Nebuliser which would be used to treat cystic fibrosis

New trial seeks to reduce cystic fibrosis treatment burden

Researchers at the University of Liverpool and Alder Hey Children’s Hospital are set to begin a new clinical trial aimed at improving the lives of people with cystic fibrosis (CF).

NIHR has awarded funding to the study through the NIHR Health Technology Programme.

The study which will seek to address how the treatment burden for people with CF could be safely reduced - an ambition which has been identified by patients and their healthcare teams as a top research priority.

For many people with CF, their care can involve spending many hours each day on multiple treatments, including aerosolised therapies delivered by nebulisers, to keep their lungs stable and prevent chest infections.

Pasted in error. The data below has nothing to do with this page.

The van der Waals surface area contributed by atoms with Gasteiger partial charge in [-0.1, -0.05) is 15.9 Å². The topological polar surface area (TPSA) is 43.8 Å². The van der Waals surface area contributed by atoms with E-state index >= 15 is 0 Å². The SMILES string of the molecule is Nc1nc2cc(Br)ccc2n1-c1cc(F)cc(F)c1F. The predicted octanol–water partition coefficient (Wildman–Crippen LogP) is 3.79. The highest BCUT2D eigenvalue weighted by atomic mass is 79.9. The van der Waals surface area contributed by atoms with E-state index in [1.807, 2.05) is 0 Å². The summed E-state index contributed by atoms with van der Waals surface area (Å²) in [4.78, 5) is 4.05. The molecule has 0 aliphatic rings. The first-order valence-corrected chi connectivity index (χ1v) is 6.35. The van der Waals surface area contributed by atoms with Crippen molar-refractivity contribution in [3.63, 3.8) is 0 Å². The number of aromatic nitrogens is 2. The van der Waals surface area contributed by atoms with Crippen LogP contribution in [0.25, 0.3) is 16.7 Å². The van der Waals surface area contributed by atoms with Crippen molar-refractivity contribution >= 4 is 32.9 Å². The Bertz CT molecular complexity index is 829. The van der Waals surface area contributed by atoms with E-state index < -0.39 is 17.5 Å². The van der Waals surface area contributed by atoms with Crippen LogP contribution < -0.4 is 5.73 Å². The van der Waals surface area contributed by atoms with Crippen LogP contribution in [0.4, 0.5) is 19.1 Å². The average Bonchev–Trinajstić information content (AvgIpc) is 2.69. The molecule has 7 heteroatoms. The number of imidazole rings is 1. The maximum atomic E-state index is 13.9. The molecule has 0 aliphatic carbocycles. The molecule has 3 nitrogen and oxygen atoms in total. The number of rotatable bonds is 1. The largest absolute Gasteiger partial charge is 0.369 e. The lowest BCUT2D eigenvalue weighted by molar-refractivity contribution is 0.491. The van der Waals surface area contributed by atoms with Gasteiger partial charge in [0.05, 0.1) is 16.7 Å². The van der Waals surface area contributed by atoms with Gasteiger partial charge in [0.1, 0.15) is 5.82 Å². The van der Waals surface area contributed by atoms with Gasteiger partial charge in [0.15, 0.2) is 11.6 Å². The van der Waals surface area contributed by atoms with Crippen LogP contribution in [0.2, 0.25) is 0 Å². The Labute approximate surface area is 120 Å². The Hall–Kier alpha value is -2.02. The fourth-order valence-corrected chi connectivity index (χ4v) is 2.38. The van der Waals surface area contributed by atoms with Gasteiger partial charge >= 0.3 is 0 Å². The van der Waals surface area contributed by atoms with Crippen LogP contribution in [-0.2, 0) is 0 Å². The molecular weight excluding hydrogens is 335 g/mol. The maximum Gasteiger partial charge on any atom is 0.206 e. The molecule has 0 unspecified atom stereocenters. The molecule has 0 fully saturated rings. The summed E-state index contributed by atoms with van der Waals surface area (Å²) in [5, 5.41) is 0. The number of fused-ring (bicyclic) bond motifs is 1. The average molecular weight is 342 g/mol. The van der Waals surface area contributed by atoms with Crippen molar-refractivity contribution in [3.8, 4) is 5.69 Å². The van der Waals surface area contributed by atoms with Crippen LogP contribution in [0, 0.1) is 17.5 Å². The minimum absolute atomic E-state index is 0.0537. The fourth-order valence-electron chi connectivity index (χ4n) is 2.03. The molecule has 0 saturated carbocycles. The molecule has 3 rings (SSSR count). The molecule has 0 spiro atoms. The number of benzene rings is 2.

Recently the UK approved and introduced a highly-effective triple therapy drug, suitable for many people with CF, which provides researchers with an ideal opportunity to more robustly explore potential reductions in treatment burden.

The CF STORM clinical trial will enrol people with the condition from across the UK who have been established on the new drug combination and take a daily nebulised muco-active therapy.

It will then look to evaluate whether their daily treatment regime can be rationalised without a significant reduction in their respiratory function.

Professor Kevin Southern from the University of Liverpool and Dr Gwyneth Davies from University College London will lead the clinical trial, which is set to be run by the Liverpool Clinical Trials Centre.

Professor Southern, from the Department of Women’s and Children’s Health, said: “As transformative therapies emerge for CF and other conditions it is important that we evaluate rigorously the impact on the patient journey”.

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